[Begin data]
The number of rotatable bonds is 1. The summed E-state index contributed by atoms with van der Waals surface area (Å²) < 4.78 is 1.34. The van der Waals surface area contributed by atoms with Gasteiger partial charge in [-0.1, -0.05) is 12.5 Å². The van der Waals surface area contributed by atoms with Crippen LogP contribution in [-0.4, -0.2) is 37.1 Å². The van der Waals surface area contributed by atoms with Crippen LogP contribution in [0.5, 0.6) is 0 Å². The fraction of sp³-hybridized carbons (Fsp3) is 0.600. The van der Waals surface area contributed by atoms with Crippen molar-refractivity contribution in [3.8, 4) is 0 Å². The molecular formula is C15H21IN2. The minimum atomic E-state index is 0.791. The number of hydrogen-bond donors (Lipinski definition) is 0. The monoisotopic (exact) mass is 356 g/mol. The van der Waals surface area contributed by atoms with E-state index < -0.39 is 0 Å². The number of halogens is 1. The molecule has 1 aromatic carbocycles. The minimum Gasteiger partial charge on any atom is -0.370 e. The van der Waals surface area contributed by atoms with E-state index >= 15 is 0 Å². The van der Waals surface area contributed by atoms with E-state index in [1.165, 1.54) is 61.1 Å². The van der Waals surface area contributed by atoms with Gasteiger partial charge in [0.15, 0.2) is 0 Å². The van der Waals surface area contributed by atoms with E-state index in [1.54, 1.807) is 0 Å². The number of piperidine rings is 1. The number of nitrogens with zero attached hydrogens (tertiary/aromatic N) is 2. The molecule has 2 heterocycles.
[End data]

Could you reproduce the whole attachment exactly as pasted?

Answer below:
The number of rotatable bonds is 1. The summed E-state index contributed by atoms with van der Waals surface area (Å²) < 4.78 is 1.34. The van der Waals surface area contributed by atoms with Gasteiger partial charge in [-0.1, -0.05) is 12.5 Å². The van der Waals surface area contributed by atoms with Crippen LogP contribution in [-0.4, -0.2) is 37.1 Å². The van der Waals surface area contributed by atoms with Crippen LogP contribution in [0.5, 0.6) is 0 Å². The fraction of sp³-hybridized carbons (Fsp3) is 0.600. The van der Waals surface area contributed by atoms with Crippen molar-refractivity contribution in [3.8, 4) is 0 Å². The molecular formula is C15H21IN2. The minimum atomic E-state index is 0.791. The number of hydrogen-bond donors (Lipinski definition) is 0. The monoisotopic (exact) mass is 356 g/mol. The van der Waals surface area contributed by atoms with E-state index < -0.39 is 0 Å². The number of halogens is 1. The molecule has 1 aromatic carbocycles. The minimum Gasteiger partial charge on any atom is -0.370 e. The van der Waals surface area contributed by atoms with E-state index >= 15 is 0 Å². The van der Waals surface area contributed by atoms with E-state index in [1.165, 1.54) is 61.1 Å². The van der Waals surface area contributed by atoms with Gasteiger partial charge in [0.15, 0.2) is 0 Å². The van der Waals surface area contributed by atoms with E-state index in [1.54, 1.807) is 0 Å². The number of piperidine rings is 1. The number of nitrogens with zero attached hydrogens (tertiary/aromatic N) is 2. The molecule has 2 heterocycles.